Each cult performs holy day ceremonies that reinforce the link between the cult members and the deity. These links can mechanically be described as the cult’s available Rune spells.
These ceremonies fit the definition of a heroquest. The Gods Realm and the mundane world merge and the cult. The cult members participate in and experience the events that define the deity and its cult.
All of these Rune spells have stories myth about them, sometimes many myths. Ernalda no doubt has dozens of myths about how she blessed the fields or charmed lovers. Orlanth has countless myths about commanding his kin (Air elementals), flying, being too tough to harm (Shield), or hurling thunderbolts.
These Rune spells mark familiar places in the Hero Plane, at least to the cult. They are routine, largely risk free, and are the key magic secrets of the cult. In game terms, you do not need to play these out as their result is almost always a foreordained conclusion – they are the foundation of the cult. It also means you do not need to perform a new heroquest to do what the cult already provides.
Of course I cautioned that with “almost always”. That means sometimes the unexpected happens. And when that happens it should be happening to your characters. The familiar and the routine does not always work. Maybe things have changed as a result of others. Maybe draconic energies have meant that we need to “relearn” an old story. Who knows the reason, but this is certainly a good way to introduce heroquesting as something other than a deus ex machina or a recital ceremony.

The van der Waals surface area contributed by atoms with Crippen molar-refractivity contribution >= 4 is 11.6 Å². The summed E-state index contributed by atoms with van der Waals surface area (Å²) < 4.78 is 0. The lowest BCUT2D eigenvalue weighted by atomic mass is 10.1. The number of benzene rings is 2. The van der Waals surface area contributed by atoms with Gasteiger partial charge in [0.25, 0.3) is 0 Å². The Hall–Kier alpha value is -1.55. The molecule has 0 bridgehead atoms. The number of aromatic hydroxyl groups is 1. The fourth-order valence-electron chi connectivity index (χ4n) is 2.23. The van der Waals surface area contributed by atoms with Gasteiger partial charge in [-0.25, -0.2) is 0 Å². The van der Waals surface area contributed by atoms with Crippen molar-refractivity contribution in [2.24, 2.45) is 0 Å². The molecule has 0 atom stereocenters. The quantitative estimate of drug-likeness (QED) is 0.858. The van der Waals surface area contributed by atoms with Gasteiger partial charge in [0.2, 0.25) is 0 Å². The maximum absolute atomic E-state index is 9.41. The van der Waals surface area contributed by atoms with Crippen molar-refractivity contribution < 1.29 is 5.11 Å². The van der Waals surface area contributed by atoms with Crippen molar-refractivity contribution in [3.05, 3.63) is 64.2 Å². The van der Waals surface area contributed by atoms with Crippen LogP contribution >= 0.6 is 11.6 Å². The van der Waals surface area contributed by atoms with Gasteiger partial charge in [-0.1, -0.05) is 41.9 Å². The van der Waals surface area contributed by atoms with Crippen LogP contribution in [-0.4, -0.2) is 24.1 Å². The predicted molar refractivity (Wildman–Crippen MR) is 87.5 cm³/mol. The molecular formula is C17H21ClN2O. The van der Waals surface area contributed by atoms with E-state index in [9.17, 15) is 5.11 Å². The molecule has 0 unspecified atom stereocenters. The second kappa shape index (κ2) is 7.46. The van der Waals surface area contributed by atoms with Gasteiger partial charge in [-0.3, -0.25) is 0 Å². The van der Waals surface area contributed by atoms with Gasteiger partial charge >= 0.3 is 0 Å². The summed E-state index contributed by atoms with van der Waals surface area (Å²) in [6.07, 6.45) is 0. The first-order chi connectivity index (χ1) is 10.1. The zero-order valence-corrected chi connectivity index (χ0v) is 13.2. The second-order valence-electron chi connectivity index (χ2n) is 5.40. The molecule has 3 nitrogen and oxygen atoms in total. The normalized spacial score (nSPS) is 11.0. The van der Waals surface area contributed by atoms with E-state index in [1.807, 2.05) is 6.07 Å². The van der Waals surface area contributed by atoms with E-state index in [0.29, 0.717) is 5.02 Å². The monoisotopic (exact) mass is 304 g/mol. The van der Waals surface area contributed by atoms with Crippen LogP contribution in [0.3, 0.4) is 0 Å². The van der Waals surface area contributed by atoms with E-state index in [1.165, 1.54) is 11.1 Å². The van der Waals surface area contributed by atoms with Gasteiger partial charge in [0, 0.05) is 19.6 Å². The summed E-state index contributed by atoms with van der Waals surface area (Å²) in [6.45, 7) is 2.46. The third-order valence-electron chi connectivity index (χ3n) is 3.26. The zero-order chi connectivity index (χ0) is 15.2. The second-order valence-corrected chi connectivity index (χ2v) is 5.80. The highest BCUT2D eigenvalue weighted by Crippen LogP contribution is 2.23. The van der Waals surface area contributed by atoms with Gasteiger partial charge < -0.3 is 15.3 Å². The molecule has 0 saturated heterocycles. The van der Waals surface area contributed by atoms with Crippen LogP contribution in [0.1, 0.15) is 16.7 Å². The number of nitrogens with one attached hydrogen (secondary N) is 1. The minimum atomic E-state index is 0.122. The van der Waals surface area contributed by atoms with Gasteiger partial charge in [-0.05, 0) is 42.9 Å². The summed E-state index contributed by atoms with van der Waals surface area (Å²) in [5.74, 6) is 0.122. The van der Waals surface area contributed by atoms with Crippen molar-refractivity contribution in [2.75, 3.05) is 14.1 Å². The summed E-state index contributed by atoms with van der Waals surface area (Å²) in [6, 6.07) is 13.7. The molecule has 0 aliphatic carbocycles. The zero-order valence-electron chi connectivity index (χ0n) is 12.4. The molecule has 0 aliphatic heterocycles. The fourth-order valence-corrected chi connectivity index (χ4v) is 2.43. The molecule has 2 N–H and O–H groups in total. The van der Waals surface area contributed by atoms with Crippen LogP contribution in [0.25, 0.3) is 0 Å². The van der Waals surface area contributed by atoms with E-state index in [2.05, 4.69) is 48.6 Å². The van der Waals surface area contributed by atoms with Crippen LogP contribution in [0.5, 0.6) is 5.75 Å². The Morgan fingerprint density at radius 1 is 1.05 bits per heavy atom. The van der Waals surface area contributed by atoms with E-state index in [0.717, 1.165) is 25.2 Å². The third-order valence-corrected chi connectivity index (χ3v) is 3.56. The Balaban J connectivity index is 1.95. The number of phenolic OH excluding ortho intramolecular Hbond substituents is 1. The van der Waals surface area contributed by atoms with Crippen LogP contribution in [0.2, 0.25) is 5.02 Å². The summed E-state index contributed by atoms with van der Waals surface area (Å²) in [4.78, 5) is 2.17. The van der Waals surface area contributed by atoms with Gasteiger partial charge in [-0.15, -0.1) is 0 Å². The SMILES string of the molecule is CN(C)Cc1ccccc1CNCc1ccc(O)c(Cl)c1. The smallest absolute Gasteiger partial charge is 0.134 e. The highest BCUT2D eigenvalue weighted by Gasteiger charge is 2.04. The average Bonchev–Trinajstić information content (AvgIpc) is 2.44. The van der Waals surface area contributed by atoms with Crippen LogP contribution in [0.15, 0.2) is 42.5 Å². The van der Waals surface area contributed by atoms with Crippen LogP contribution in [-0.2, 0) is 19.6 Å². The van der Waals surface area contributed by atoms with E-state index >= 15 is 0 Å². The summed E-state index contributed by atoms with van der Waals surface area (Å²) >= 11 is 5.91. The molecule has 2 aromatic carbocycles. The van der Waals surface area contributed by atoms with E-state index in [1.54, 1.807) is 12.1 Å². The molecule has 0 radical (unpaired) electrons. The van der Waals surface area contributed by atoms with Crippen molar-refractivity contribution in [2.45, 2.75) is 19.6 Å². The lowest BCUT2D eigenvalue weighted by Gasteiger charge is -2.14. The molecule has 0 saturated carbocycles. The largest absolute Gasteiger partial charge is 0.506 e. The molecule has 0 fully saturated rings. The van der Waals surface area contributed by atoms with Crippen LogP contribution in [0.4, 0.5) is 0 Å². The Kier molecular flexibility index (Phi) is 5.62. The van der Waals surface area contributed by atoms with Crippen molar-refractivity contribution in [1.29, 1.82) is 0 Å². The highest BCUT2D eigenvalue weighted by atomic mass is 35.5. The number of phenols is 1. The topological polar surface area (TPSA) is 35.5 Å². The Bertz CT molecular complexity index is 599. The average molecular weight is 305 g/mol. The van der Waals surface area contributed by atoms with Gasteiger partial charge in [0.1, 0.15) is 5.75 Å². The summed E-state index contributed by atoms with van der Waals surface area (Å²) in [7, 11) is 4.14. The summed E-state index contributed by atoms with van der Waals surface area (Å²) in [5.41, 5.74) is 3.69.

So when we talk about “heroquesting” we almost always mean something more than these routine ceremonies. We mean going outside of the familiar and into areas of the Hero Plane we have little or no control over.
It is perhaps helpful to forget any play through of King of Dragon Pass. The ceremonies described there are NOT what is meant by heroquests in RuneQuest.
So for most initiates, our knowledge and experience with the Hero Plane is confined to the home of the god and key moments whether the deity displays its power. We can draw on that power and use it. The cult goes to that place in the Hero Plane every season at least.
But the Hero Plane is vast. And once we leave the familiar locations of our cult, it becomes strange and unfamiliar. We can guide ourselves with the stories of our cult, and other stories we might now. But they are unreliable guides at best – not a script to a play, but travel directions told by a local who has been where you are wanting to go (or at least nearby).
If you approach it this way, every heroquest becomes an adventure of discovery in a world of Jungian archetypes. An exploration of the Dreamlands, of Glorantha’s subconscious.